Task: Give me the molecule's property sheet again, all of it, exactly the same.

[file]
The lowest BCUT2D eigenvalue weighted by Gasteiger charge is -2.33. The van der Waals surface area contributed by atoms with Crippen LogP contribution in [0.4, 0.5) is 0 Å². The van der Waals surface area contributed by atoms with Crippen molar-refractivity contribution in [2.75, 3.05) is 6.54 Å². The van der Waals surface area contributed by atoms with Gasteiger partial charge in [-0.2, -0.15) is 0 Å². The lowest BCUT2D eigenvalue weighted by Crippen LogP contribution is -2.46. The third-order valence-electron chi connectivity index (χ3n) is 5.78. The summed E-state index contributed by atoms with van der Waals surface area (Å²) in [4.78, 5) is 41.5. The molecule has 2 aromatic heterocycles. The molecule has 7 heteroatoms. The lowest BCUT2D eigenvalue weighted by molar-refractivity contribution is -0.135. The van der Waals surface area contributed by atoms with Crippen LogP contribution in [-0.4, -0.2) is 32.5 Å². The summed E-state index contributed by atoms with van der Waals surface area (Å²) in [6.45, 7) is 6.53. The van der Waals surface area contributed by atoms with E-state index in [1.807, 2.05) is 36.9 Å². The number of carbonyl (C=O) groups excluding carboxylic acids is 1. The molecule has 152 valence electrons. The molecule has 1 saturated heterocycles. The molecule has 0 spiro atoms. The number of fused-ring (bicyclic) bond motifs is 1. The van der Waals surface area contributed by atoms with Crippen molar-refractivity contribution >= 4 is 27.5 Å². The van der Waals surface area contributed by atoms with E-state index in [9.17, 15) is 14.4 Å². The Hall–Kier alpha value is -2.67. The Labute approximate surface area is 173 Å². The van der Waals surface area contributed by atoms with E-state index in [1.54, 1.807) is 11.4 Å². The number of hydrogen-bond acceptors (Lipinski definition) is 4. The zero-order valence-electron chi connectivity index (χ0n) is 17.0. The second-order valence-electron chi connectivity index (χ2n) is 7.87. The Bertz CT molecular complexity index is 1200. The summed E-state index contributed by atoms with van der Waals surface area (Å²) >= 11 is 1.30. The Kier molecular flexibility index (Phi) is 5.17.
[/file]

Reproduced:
The lowest BCUT2D eigenvalue weighted by Gasteiger charge is -2.33. The van der Waals surface area contributed by atoms with Crippen LogP contribution in [0.4, 0.5) is 0 Å². The van der Waals surface area contributed by atoms with Crippen molar-refractivity contribution in [2.75, 3.05) is 6.54 Å². The van der Waals surface area contributed by atoms with Gasteiger partial charge in [-0.2, -0.15) is 0 Å². The lowest BCUT2D eigenvalue weighted by Crippen LogP contribution is -2.46. The third-order valence-electron chi connectivity index (χ3n) is 5.78. The summed E-state index contributed by atoms with van der Waals surface area (Å²) in [4.78, 5) is 41.5. The molecule has 2 aromatic heterocycles. The molecule has 7 heteroatoms. The lowest BCUT2D eigenvalue weighted by molar-refractivity contribution is -0.135. The van der Waals surface area contributed by atoms with Crippen LogP contribution in [-0.4, -0.2) is 32.5 Å². The summed E-state index contributed by atoms with van der Waals surface area (Å²) in [6.45, 7) is 6.53. The van der Waals surface area contributed by atoms with E-state index in [1.807, 2.05) is 36.9 Å². The number of carbonyl (C=O) groups excluding carboxylic acids is 1. The molecule has 152 valence electrons. The molecule has 1 saturated heterocycles. The molecule has 0 spiro atoms. The number of fused-ring (bicyclic) bond motifs is 1. The van der Waals surface area contributed by atoms with Crippen molar-refractivity contribution >= 4 is 27.5 Å². The van der Waals surface area contributed by atoms with E-state index in [9.17, 15) is 14.4 Å². The Hall–Kier alpha value is -2.67. The Labute approximate surface area is 173 Å². The van der Waals surface area contributed by atoms with E-state index in [1.54, 1.807) is 11.4 Å². The number of hydrogen-bond acceptors (Lipinski definition) is 4. The zero-order valence-electron chi connectivity index (χ0n) is 17.0. The second-order valence-electron chi connectivity index (χ2n) is 7.87. The Bertz CT molecular complexity index is 1200. The summed E-state index contributed by atoms with van der Waals surface area (Å²) >= 11 is 1.30. The Kier molecular flexibility index (Phi) is 5.17.